Post image for Wales Coast Path: Cemaes to Church Bay

Wales Coast Path: Cemaes to Church Bay

August 9, 2015 · 20 comments

Date Walked: 14th April 2015

Distance: about 11 miles:

Map used: OS Explorer 262 – Anglesey West

A bag was being transferred between accommodations by Anglesey walking Holidays. They charged £16 a day to transfer one bag (their minimum charge, which would have covered two bags).

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I had stayed last night at Bryn Padrig Bed and Breakfast and very pleasant it was, too. I made no note about breakfast which is not a bad sign  as I am wont to complain here if I find breakfasts lacking.

Walking back down the High Street I passed the Stag Inn where I had enjoyed a couple of very nice pints and an excellent steak pie last night. The good people of Cemaes have made a novel feature of a large redundant buoy which used to mark the Harry Furlong Rocks at nearby Trwyn Cemlyn where many a ship had been wrecked.

The Harry Furlong buoy in Cemaes, photographed from the Wales Coast path on Anglesey by Charles Hawes

The Lobster cages complete the sea-side theme don’t you think?

The Caemesites (supported by the EU, local council and the Welsh Government) have also made the most of their resources by creating a little rock heritage trail with different rock types glued to occasional plinths along the path.

Heritage stone trail, Cemaes, photographed on the Wales Coast Path in Anglesey by Charles Hawes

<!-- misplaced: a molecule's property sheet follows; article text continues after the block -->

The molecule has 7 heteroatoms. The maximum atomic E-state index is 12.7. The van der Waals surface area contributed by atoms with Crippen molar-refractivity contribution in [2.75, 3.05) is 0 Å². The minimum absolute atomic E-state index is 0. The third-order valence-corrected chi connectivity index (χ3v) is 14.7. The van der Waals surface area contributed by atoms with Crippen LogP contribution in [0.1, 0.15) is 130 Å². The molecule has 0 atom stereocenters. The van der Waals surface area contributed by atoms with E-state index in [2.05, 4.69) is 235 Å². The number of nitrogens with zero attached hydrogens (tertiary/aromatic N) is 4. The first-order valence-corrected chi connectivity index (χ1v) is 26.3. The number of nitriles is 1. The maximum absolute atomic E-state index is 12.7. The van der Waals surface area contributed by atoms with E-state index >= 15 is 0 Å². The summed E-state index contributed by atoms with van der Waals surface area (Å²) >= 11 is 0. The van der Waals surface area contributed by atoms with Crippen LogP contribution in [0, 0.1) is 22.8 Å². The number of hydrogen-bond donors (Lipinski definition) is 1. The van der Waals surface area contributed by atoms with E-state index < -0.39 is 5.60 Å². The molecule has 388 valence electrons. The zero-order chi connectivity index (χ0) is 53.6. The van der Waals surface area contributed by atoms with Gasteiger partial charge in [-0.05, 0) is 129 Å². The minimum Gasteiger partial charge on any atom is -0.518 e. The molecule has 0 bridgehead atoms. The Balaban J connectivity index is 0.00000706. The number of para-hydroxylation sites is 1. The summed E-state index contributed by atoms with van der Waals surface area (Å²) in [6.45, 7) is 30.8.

I reckon that glue must be top class to have withstood the vandals

The coast is very rocky around here; no sandy beaches  until the end of the day.

View to the Wylfa Nuclear Power Station from Near Cemaes, photgraphed from The Wales Coast Path by Charles Hawes

In my excitement about getting up close to the Wylfa Power Station I inadvertently made a short cut and missed out Wylfa Head, where there is a local nature reserve. The path goes through a wood where much clearing had taken place and where homeless birds may find a safe haven in boxes attached high up several decapitated trees that have been left standing.

Wood near Wylfa, Anglesey, photographed from The Wales Coast Path by Charles Hawes

We are very good in this country for making homes for clueless birds.

I got a bit confused about the route in the wood but a flight of expensively built steps I came across had to climbed come what may.

Steps leading to the Wylfa power station viewing point, photographed by Charles Hawes

Not much used I suspect

And I was glad I did, as they were clearly intended to offer the prime viewing point of the power station.

The Wylfa Nuclear Power Station, Anglesy, photographed by Charles Hawes

Really interesting colour scheme. Would love to have been in on that discussion

 This power plant has been generating electricity for 44 years and even running at half-throttle (one reactor is permanently shut down) it can supply enough electricity for 20% of Wales’ consumption.  The plant is due to close finally at the end of 2015, but I wouldn’t be surprised if its life gets extended further and another may be built on the site.